Titanic wreckage.She didn't initially understand what it meant that the Titan submersible had lost contact with the ship an hour and 45 minutes into its voyage, Dawood told the BBC Monday.
It would be four more days before she would learn the fate of her husband Shahzada Dawood and son Suleman Dawood, when authorities announced Thursday the vessel carrying five people had imploded and there were no survivors."We all thought they are just going to come up," she said. "That shock was delayed about 10 hours or so.
There was a time ... where they were supposed to be up on the surface. When that time passed, that is when the ... worry and not so good feelings started."FILE - U.S Coast Guard Captain Jason Neubauer, right, and Rear Admiral John Mauger hold a press briefing on the conclusion of the search and rescue mission to find the Titan submersible. (Pat Greenhouse/The Boston Globe via Getty Images)Christine Dawood said she had "loads of hope" during the international search for the Titan, noting that it was the "only thing that got us through it.""There were so many actions on the sub that people can do in order to surface," she said of believing they may survive. "It was like a rollercoaster, more like a wave ...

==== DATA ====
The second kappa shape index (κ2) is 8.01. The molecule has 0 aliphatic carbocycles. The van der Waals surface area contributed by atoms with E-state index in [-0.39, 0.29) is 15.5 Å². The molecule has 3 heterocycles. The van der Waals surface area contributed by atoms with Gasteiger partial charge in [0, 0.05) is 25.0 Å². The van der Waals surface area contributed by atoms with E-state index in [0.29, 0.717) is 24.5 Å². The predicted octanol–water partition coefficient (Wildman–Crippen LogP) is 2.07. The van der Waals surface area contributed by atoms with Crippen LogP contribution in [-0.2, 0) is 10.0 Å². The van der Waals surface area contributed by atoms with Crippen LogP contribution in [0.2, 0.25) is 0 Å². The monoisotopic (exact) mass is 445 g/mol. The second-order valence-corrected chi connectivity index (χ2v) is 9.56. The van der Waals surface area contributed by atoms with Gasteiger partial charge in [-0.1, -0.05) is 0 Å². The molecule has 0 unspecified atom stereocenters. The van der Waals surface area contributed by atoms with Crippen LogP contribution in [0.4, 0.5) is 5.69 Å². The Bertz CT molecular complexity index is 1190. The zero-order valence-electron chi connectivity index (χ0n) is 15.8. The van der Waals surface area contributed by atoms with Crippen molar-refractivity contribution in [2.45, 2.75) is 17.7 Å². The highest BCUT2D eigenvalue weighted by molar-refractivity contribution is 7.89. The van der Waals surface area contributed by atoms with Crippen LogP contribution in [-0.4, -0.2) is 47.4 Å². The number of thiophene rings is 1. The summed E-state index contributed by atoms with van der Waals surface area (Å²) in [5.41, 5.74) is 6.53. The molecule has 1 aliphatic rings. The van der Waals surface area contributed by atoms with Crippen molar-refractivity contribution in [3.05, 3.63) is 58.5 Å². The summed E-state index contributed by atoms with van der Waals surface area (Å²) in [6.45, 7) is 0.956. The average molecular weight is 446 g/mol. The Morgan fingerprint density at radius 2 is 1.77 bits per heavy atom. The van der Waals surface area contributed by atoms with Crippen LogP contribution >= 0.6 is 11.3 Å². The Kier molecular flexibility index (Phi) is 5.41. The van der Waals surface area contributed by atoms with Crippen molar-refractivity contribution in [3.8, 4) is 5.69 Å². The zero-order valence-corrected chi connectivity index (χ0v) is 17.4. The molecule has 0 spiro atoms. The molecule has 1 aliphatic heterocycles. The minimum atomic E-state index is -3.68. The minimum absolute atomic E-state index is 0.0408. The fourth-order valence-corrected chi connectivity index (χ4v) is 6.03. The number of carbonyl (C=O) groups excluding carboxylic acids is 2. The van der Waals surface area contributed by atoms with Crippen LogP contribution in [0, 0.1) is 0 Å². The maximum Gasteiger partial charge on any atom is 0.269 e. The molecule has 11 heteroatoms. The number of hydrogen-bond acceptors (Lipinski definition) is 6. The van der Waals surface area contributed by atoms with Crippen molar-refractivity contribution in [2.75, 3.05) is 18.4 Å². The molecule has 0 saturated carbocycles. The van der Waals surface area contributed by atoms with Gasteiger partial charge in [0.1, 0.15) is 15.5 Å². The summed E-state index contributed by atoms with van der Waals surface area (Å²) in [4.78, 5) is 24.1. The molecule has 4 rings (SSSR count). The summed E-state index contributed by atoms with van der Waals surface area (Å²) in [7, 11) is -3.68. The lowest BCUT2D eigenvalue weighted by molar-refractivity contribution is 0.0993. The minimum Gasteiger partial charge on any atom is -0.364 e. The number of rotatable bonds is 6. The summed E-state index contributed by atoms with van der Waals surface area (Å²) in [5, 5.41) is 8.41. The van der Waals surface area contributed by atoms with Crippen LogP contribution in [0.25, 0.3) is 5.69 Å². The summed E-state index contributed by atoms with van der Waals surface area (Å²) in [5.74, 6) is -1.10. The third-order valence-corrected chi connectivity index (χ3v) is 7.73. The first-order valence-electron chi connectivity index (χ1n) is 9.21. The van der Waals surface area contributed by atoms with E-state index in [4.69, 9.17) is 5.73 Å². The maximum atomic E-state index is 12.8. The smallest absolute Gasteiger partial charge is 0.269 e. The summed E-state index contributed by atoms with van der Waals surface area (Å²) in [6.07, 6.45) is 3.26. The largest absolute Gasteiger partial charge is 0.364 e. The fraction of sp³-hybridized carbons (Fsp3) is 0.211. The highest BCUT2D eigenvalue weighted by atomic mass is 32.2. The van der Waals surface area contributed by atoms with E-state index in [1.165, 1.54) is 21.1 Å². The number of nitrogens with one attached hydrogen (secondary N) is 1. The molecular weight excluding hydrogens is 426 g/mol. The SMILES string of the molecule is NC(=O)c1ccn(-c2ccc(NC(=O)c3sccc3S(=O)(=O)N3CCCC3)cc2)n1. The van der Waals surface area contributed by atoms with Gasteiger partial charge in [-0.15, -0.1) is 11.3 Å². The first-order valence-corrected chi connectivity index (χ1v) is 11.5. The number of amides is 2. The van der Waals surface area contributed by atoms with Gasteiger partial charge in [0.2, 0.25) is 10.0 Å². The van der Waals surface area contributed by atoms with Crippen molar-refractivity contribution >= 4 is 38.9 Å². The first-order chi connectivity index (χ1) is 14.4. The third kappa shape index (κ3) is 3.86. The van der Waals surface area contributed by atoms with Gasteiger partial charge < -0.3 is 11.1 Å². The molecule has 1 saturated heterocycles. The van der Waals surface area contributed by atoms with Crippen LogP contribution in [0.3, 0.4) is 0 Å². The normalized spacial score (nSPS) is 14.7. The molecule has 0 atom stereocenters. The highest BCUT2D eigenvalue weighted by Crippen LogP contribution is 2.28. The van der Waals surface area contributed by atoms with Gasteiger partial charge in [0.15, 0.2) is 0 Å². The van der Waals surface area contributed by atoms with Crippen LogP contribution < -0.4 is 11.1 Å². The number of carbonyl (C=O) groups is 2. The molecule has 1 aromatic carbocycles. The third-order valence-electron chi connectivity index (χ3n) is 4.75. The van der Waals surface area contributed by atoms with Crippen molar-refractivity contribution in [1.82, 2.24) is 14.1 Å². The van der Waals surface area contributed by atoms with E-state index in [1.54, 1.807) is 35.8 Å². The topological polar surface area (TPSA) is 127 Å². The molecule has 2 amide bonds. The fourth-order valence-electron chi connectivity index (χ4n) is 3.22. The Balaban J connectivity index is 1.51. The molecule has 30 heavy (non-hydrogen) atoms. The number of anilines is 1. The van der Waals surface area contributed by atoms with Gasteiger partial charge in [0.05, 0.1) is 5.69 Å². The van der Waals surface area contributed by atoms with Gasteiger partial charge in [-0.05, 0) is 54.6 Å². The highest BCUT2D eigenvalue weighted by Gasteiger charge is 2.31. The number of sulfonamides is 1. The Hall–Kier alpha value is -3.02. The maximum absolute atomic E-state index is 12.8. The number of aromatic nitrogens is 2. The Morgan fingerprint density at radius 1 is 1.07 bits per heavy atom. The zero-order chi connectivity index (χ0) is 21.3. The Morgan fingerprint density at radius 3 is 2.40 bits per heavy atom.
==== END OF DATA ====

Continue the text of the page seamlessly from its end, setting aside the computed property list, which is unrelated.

We kept looking at the surface."Christine Dawood said she "lost hope" when they passed the 96 hour mark, sending a message to her family that she was preparing for the worst.